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Recklessness is a form of mens rea that amounts to less than intention but more than negligence. Originally the courts have given recklessness a subjective meaning through the meaning case of Cunningham  2 QB 396. The defendant was convicted under s.23 of the Offences Against the Person Act 1861 as maliciously administrating a noxious thing so as to endanger life. The conviction was quashed as it was held that the term 'maliciously' meant 'wickedly'. The Court of Criminal Appeal held that the word malice should not be taken in the old vague sense of meaning wicked but as either, an actual intention to do the particular kind of harm that in fact was done or from the reckless point of view were the accused foreseen harm might be done and yet has gone on to take the risk of it. The courts now refer to section 1 of the Act to mean 'intentionally or recklessly'.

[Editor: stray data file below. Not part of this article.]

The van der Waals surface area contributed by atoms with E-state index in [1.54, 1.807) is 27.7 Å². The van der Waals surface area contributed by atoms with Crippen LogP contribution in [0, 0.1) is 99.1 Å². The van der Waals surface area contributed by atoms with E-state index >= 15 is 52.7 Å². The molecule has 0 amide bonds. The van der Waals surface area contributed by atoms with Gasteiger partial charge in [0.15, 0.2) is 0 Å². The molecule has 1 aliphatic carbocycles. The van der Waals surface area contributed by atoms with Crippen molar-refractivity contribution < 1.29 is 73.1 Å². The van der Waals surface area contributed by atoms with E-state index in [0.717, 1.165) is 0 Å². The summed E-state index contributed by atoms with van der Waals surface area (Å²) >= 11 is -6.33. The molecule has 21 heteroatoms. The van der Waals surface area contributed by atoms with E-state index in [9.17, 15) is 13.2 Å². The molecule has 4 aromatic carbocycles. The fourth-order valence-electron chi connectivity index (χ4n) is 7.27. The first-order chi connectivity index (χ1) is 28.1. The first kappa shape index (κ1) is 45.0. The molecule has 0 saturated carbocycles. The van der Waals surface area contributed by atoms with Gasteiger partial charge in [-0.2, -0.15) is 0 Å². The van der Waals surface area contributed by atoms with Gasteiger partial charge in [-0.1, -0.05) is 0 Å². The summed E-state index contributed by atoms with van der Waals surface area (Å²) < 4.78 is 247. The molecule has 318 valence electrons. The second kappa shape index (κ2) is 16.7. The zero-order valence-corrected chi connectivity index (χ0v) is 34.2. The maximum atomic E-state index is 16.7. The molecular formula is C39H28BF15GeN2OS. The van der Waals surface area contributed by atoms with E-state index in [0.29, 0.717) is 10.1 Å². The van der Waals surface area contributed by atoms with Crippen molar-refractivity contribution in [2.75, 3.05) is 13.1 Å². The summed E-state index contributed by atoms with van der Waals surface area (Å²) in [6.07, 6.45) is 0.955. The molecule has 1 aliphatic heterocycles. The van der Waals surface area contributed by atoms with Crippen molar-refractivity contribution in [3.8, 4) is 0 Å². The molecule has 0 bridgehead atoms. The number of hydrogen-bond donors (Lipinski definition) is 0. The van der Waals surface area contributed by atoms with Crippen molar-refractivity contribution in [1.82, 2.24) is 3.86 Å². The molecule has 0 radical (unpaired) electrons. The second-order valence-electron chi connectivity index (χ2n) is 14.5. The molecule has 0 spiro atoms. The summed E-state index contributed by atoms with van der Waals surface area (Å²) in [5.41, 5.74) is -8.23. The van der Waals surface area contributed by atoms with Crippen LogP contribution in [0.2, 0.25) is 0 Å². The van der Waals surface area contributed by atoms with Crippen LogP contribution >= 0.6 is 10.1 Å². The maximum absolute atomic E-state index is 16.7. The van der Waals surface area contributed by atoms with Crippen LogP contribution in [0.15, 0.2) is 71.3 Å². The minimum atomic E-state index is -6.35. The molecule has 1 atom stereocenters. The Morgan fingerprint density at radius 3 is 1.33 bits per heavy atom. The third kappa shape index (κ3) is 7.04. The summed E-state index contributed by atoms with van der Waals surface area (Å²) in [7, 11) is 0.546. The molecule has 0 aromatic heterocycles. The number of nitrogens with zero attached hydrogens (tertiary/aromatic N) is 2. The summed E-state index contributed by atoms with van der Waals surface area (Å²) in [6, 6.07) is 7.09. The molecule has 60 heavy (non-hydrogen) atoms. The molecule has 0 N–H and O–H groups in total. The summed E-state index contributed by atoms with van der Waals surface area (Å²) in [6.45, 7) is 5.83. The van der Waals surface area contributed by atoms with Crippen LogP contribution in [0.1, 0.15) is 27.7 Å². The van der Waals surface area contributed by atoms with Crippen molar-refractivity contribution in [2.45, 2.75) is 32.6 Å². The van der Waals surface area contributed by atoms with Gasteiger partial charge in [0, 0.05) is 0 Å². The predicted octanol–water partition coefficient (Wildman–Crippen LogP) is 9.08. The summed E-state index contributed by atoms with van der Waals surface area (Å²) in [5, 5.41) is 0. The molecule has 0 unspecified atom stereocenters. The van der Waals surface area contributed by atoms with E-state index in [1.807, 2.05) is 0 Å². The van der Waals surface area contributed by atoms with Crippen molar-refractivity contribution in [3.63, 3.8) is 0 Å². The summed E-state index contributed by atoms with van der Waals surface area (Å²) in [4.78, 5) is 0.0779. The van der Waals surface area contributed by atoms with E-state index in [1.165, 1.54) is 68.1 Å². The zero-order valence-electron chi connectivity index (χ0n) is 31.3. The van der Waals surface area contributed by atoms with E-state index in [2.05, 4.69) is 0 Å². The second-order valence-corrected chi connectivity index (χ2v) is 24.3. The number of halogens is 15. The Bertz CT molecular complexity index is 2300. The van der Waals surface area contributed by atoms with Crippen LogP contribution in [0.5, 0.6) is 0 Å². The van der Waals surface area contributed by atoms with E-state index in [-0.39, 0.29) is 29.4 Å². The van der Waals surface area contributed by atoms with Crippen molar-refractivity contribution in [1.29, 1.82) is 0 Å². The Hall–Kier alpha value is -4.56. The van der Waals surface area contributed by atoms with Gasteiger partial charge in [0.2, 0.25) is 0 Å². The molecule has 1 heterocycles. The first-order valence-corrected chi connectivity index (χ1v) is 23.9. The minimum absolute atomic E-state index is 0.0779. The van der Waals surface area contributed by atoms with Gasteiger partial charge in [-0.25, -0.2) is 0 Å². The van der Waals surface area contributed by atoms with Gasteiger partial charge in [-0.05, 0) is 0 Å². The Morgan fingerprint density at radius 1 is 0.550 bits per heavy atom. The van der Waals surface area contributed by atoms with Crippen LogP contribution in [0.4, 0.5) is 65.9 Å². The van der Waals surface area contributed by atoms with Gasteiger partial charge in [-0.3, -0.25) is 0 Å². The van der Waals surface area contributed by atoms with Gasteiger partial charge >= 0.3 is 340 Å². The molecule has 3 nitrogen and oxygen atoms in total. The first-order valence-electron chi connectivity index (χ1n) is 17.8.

Following from this case, a drastic redefinition of recklessness took place in Caldwell  AC 341. The defendant was found guilty of two accounts of arson under section 1 (1) and (2). He pleaded guilty to the first as he intentionally or recklessly caused damage to the property. …
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